For a number of years now I have done a half-day session at one of the pre-eminent London Business Schools as part of student’s induction to their M.Sc. in Organisational Behaviour. The objective of my workshop is to give students a practitioner’s perspective on the application of organisational behaviour (OB) and organisational development (OD) theory. Typically I run the session as a case study based on a project I was involved in a number of years ago. The context is the preparation of a response to a (potentially very lucrative) Invitation to Tender (ITT) where the client has given a fairly prescriptive view of what they want. However the client organisation is an extremely large consulting engineering firm about to undertake a major civil engineering project and the tender is for team building – but has all the hallmarks of an OD tender written by civil engineers – apologies to any ‘civils’ offended by this. The client’s desired intervention is neither appropriate for the situation nor likely to succeed so the first part of the exercise is for the students to decide whether to a) submit a compliant bid b) submit a non-compliant bid or c) make a ‘no bid’ decision.
The activity can lead to some great discussion around the role and ethics of consultancy and the frequent ‘give them what they want or give them what they need?’ quandary that consultants can face. I am able to tell the students that we consider ‘speaking truth to power’ one of the responsibilities and privileges of our work and one that we are happy to embrace albeit in an appropriate and client-centric way. However even then it is sometimes still the messenger that gets shot – such as at another university that *really* didn’t like us pointing out just how far removed their culture was from their espoused values and behaviours. Whilst commercially it would have made a lot of sense to go along with their ‘don’t mention the elephant’ approach it wouldn’t have made for a fulfilling or engaging project. Is what we keep telling ourselves 🙂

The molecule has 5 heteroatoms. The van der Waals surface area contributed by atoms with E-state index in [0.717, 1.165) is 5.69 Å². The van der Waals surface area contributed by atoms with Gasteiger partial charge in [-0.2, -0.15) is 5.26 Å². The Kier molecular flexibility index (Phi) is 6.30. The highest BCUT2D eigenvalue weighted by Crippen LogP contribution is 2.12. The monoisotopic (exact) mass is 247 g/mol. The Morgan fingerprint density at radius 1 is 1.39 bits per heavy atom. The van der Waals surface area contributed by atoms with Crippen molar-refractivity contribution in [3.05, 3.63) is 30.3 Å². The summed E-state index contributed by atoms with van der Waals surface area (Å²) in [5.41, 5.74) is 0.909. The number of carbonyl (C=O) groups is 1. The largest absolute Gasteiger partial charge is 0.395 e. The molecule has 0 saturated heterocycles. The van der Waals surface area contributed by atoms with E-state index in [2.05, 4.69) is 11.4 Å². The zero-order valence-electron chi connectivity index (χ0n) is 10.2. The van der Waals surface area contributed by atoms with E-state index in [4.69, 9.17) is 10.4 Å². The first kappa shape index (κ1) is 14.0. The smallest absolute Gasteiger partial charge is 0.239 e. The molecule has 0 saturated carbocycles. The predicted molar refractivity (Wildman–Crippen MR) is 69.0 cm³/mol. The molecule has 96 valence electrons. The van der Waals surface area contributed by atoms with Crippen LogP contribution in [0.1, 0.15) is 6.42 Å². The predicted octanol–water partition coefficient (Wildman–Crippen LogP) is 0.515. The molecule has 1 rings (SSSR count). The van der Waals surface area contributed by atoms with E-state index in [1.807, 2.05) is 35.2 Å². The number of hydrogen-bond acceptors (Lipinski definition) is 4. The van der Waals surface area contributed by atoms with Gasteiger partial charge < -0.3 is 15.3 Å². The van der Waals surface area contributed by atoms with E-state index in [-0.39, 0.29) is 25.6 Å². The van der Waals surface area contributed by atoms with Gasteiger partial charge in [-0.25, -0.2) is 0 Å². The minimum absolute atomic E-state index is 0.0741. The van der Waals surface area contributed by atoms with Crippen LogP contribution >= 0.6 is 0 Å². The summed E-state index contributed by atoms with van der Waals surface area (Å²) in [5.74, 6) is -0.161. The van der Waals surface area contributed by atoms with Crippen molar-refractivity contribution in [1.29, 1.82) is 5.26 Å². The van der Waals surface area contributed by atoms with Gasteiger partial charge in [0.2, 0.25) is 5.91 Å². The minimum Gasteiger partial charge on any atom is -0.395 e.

And the student’s response to the ITT? I’m not sure how many of them are familiar with Peter Drucker’s Mirror Test but most will aim for a heavily qualified, mostly compliant bid that leaves them sufficient wiggle room to challenge the proposed approach – once they have been appointed!